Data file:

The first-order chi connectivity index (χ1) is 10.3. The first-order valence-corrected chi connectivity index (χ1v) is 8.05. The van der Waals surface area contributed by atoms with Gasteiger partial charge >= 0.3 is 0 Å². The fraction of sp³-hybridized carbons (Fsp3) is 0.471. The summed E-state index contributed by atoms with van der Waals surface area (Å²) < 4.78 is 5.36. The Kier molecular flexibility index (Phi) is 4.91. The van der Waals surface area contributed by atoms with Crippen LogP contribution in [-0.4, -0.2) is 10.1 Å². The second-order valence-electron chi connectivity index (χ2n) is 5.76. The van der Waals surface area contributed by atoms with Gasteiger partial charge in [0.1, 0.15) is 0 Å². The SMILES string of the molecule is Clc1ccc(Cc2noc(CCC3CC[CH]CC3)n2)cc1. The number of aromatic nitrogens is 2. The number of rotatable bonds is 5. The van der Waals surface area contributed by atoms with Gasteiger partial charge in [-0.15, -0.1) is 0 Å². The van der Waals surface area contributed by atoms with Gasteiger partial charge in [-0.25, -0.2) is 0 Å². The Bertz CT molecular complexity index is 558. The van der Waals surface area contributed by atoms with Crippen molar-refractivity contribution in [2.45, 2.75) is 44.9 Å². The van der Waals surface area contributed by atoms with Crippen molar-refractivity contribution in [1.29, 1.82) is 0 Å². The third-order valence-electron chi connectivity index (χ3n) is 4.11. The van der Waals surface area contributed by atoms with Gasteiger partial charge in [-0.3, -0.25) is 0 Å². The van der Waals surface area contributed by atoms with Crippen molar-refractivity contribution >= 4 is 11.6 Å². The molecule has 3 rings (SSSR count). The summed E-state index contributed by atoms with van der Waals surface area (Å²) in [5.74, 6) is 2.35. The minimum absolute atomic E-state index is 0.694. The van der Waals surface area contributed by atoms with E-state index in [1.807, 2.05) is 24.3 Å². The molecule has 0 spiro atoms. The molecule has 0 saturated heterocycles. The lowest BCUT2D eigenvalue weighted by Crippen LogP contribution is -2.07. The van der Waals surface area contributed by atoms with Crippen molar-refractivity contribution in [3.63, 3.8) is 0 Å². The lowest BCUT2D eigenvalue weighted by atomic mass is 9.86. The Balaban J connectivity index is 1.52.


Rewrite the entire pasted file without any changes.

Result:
The first-order chi connectivity index (χ1) is 10.3. The first-order valence-corrected chi connectivity index (χ1v) is 8.05. The van der Waals surface area contributed by atoms with Gasteiger partial charge >= 0.3 is 0 Å². The fraction of sp³-hybridized carbons (Fsp3) is 0.471. The summed E-state index contributed by atoms with van der Waals surface area (Å²) < 4.78 is 5.36. The Kier molecular flexibility index (Phi) is 4.91. The van der Waals surface area contributed by atoms with Crippen LogP contribution in [-0.4, -0.2) is 10.1 Å². The second-order valence-electron chi connectivity index (χ2n) is 5.76. The van der Waals surface area contributed by atoms with Gasteiger partial charge in [0.1, 0.15) is 0 Å². The SMILES string of the molecule is Clc1ccc(Cc2noc(CCC3CC[CH]CC3)n2)cc1. The number of aromatic nitrogens is 2. The number of rotatable bonds is 5. The van der Waals surface area contributed by atoms with Gasteiger partial charge in [-0.15, -0.1) is 0 Å². The van der Waals surface area contributed by atoms with Gasteiger partial charge in [-0.25, -0.2) is 0 Å². The Bertz CT molecular complexity index is 558. The van der Waals surface area contributed by atoms with Crippen molar-refractivity contribution in [2.45, 2.75) is 44.9 Å². The van der Waals surface area contributed by atoms with Crippen molar-refractivity contribution in [1.29, 1.82) is 0 Å². The third-order valence-electron chi connectivity index (χ3n) is 4.11. The van der Waals surface area contributed by atoms with Gasteiger partial charge in [-0.3, -0.25) is 0 Å². The van der Waals surface area contributed by atoms with Crippen molar-refractivity contribution >= 4 is 11.6 Å². The molecule has 3 rings (SSSR count). The summed E-state index contributed by atoms with van der Waals surface area (Å²) in [5.74, 6) is 2.35. The minimum absolute atomic E-state index is 0.694. The van der Waals surface area contributed by atoms with E-state index in [1.807, 2.05) is 24.3 Å². The molecule has 0 spiro atoms. The molecule has 0 saturated heterocycles. The lowest BCUT2D eigenvalue weighted by Crippen LogP contribution is -2.07. The van der Waals surface area contributed by atoms with Crippen molar-refractivity contribution in [3.63, 3.8) is 0 Å². The lowest BCUT2D eigenvalue weighted by atomic mass is 9.86. The Balaban J connectivity index is 1.52.